How does a DOL employee or applicant request a reasonable accommodation if needed?
An employee who seeks an accommodation, or an individual seeking an accommodation on his or her behalf, should:

  • Make a request for a reasonable accommodation to the immediate supervisor or to an agency official either orally or in writing. The agency official may be any supervisor in the employee’s chain of command. The employee must let the supervisor know that s/he needs an adjustment or change at work for a reason related to a medical condition. To request accommodation, an individual need not use the phrase "reasonable accommodation.”
  • Describe the functional impairment(s) necessitating the accommodation.
  • Describe the accommodation, if known, that will permit the employee to perform the essential functions of his or her job, and/or enable the employee to enjoy the same opportunities, benefits and privileges in the workplace as employees who are not disabled.
  • If the disability or need for the requested accommodation is not obvious or already known, provide medical documentation upon request that supports or confirms the functional impairment(s) and the requested accommodation.

A DOL job applicant who seeks a reasonable accommodation should make his or her request to and discuss the need for an accommodation with the human resources specialist listed on the vacancy announcement. The human resources specialist will decide whether to grant or deny the accommodation, or offer an alternative accommodation.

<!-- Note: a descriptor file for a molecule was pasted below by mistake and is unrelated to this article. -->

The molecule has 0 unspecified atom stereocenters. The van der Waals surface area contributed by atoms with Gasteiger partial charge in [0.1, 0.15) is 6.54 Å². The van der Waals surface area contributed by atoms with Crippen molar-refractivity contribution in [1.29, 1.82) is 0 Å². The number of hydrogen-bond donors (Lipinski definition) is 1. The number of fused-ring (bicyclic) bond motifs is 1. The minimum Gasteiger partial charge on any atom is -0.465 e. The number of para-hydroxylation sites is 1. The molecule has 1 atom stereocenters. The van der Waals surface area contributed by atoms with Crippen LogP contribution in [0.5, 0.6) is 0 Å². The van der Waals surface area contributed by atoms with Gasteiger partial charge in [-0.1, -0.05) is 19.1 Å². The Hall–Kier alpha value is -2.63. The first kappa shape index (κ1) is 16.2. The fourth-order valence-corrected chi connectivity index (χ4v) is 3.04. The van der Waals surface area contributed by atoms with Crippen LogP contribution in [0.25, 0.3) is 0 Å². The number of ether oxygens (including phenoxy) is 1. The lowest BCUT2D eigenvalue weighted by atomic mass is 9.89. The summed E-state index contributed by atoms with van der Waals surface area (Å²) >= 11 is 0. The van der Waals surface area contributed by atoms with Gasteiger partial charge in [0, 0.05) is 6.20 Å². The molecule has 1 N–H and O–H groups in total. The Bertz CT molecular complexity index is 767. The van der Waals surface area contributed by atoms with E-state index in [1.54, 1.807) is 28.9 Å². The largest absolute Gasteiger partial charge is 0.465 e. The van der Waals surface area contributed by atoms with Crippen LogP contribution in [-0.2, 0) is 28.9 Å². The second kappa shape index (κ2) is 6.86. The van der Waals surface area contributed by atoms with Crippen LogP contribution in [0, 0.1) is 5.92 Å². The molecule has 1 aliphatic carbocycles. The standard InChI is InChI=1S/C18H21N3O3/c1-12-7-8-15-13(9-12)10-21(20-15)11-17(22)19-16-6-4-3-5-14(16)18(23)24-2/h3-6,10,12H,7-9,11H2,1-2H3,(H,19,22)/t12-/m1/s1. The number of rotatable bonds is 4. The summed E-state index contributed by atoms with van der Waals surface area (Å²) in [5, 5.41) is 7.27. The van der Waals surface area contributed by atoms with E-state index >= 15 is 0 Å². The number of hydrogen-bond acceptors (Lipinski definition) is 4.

How will the Agency respond when a request for a reasonable accommodation is made?
Once a request for an accommodation is received, the supervisor and employee will engage in an interactive discussion regarding the nature of the disability and the employee’s functional limitation(s) in order to identify an effective accommodation to meet the employee’s needs. The supervisor will evaluate the request and either grant the request, offer an alternative, or deny the request. Where more than one accommodation would work, the supervisor may choose the one that is less costly or that is easier to provide. The supervisor should handle the reasonable accommodation request as promptly as possible. If the supervisor concludes that he or she needs assistance to evaluate the request, the supervisor will consult with the relevant agency’s EEO Manager who may arrange for the Civil Rights Center (CRC) to contact the Federal Occupational Health (FOH) Service to conduct a medical assessment of the accommodation request.